As early as the 17th century, the Japanese started using a form of technical analysis to trade rice. While it differs much from what we know now, they set the bar for the underlying principles.
What are the facts (price movement over time)
Buyers and sellers move the market based on expectations (harvest, drought,…) and emotion (fear, greed, …)
Price may not reflect value
Candlesticks have been around for almost 2 centuries, dating back to around 1850. Accredited with much of the origin of candlesticks is a rice trader named Homma from the town of Sakata. His ideas where probably modified and refined over all those years but resulted in the system we use today.
So, what is a candlestick?
A candlestick is the representation of price movement in a given timeframe. Candlesticks can be drown in timeframes of 1 minute up to 1 month. Each candle is made up out of a body and potentially has thin lines above or below it. Those are the “wicks” or “tails” of the candlestick. They are made with all trades taking place in the given timeframe (We’ll get to the importance of timeframes and which you should use in a later article). Every candle has an Open, Close, Low and High. A traditional way of displaying the candles is in white or green for a “hollow” or rising candlestick, and black or red for a “filled” decreasing candlestick. “Hollow” or “rising” means the price goes up, so our candlestick closes higher than our open. If the price closes lower than our open, it is “filled” or “decreasing”.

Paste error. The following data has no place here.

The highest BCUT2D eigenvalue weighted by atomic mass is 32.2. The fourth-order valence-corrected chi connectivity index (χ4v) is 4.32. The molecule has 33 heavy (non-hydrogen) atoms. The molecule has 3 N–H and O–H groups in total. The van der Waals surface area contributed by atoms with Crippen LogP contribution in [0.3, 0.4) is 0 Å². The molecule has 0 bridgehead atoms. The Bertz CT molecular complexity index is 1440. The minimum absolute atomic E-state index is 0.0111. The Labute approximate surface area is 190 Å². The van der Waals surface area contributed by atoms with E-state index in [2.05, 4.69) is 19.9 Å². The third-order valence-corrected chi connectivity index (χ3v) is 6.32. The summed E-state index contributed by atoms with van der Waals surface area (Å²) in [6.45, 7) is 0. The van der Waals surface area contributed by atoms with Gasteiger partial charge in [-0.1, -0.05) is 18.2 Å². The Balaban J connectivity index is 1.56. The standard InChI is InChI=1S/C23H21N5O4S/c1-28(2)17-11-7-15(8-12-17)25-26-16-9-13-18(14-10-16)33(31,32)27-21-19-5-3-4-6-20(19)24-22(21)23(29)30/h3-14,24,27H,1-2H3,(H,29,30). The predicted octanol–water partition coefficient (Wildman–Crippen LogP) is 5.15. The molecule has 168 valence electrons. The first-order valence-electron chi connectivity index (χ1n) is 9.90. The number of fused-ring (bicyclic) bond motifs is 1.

One of the great advantages about candlesticks is that they become very easy to read when you get to know them. They’re also easier on the eyes. With one look at any candle, you can tell what the price did in the given timeframe. This gives a trader the opportunity to find out if there’s buying or selling pressure.